The first and most important step is to find a good Certified Passive House Consultant and bring them into your team right at the beginning of your project.

They have a profound knowledge about the physics of building performance, best practice for your building type and region as well as access to the tools of the trade such as the energy modeling software used to quantify and verify the performance and cost of materials and products. They will  be able to model different options to come to the best result for your goals.   

It all starts with the baseline model that reflects the current performance of your home. It serves as the starting point for potential improvements in one step or multiple. This initial model is based on the results of your home assessment.    

You will want to rely on this team member early and often to gain an understanding of how your building is improving whether you are on target for the performance goals the Passive House Standard has set.

A important team member to ensure the highest quality of the remodel.

Get estimates from at least 3 qualified professionals. Make sure you search for Certified Passive House Consultants certified by the Passive House Institute  Always ask for samples of previous audits and references from their customers. And remember the cheapest is not always the best choice although it can if all else is superior to the others. 

Certified Energy Auditor 

As mentioned in the previous chapter you need to hire an energy auditor to create the outlined home performance assessment.  The energy auditor should come with solid credentials, references and experience in residential energy audits. 

This might be the same person as the Passive House Consultant. When you select your Passive House Consultant verify with them if they also do the home performance assessment.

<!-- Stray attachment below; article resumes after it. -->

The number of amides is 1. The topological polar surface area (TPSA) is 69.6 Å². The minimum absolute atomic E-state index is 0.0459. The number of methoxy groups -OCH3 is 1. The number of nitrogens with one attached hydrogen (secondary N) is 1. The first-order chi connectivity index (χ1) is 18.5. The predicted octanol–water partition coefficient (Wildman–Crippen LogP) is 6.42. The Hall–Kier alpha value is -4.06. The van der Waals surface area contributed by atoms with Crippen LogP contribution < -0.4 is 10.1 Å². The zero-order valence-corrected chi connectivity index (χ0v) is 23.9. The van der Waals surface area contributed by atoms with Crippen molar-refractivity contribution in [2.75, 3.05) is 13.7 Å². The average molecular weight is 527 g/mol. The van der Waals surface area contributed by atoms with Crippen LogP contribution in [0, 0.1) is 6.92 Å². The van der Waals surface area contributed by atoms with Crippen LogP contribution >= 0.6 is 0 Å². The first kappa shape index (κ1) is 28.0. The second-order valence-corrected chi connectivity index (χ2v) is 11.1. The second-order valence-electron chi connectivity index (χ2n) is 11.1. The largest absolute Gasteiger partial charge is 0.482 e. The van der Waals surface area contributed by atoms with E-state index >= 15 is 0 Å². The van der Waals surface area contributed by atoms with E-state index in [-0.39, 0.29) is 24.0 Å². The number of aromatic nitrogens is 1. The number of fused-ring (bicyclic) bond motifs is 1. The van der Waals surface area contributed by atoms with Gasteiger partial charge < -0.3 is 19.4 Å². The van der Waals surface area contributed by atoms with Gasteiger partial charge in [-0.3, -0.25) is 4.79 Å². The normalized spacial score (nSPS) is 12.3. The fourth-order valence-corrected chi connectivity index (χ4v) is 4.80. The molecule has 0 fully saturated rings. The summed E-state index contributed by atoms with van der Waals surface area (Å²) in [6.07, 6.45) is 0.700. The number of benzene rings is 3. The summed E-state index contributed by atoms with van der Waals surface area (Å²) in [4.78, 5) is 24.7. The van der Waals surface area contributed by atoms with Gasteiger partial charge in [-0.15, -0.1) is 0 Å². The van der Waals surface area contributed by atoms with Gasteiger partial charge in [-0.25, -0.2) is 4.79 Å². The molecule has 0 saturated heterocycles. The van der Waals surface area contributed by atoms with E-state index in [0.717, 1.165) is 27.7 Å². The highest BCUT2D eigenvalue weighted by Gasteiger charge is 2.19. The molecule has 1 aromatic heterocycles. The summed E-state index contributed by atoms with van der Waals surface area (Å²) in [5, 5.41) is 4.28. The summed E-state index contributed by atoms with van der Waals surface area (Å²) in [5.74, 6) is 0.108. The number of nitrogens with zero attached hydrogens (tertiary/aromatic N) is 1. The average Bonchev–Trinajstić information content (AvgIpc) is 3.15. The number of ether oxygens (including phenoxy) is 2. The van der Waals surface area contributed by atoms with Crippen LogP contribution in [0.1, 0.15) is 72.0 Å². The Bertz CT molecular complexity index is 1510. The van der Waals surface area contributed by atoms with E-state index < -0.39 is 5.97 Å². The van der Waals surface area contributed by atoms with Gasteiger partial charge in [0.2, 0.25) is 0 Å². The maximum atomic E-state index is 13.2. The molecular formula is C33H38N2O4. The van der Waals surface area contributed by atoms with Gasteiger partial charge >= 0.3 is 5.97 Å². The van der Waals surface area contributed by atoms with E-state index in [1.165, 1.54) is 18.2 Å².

If they don’t do it, ask who they work with and inquire for 3 recommendations. Or maybe they even partner with an energy auditor.

If the home assessment is not done by the Certified Passive House Consultant make sure they work closely together and the Passive House Consultant gets all the information they need to create the baseline energy model. 

This is why it is important to make the Passive House Consultant your first hire. 

Do plenty of research and get estimates from at least 3 qualified professionals. Always ask for samples of previous audits and references from their customers. And remember the cheapest is not always the best choice although it can if all else is superior to the others. 

Contractor

Dependent on the size of your home remodel you might hire a general contractor or sub contractors for specific components such as the roof. 

Since you want to make your remodel a high performance remodel you need to find a contractor who is knowledgeable and experienced in remodeling homes to ultra-energy efficient standards or to zero or near zero energy homes.

The contractor should be knowledgeable and experienced with:

  • Air seal techniques and products,
  • Continuous insulation strategies and materials,
  • Blower door equipment to verify the energy auditors air leaks, run tests during the air sealing process to re-check and reseal any leaks as many times needed to reach you airtightness goal,
  • High performance, airtight windows and proper installation techniques,
  • Most effective mechanical systems (heating, cooling, ventilation) and appliance.
  • Cost effective measures and product lines to stay on budget. 
  • Available energy efficiency incentives, rebates by local utilities, municipality, and tax incentives by state or federal authorities.

Again, plenty of research and interview at least three contractors. Provide them with the home assessment report, invite them to do their own home evaluation and have them give you a preliminary estimate as part of the selection process. 

Passive House Consultant or Designer

The most important step to reach your high performance goals as outlined by the Passive House Standard is to find a good Certified Passive House Consultant. Make them part of the process as early as possible.

The Passive House consultant needs to work closely with the home energy auditor. Best scenario is of course if the PH consultant can do the initial home assessment as well.

A certified passive house consultant will work with all your other team members to gather information, make recommendations and  

EnerPHit Logo

EnerPHit is one of the most stringent and integrated standards available internationally for energy retrofits. The EnerPHit Standard is based on the Passive House Standard, a tried and true approach to efficient building with over 20 years of positive examples to show and used all over the world for any type of building.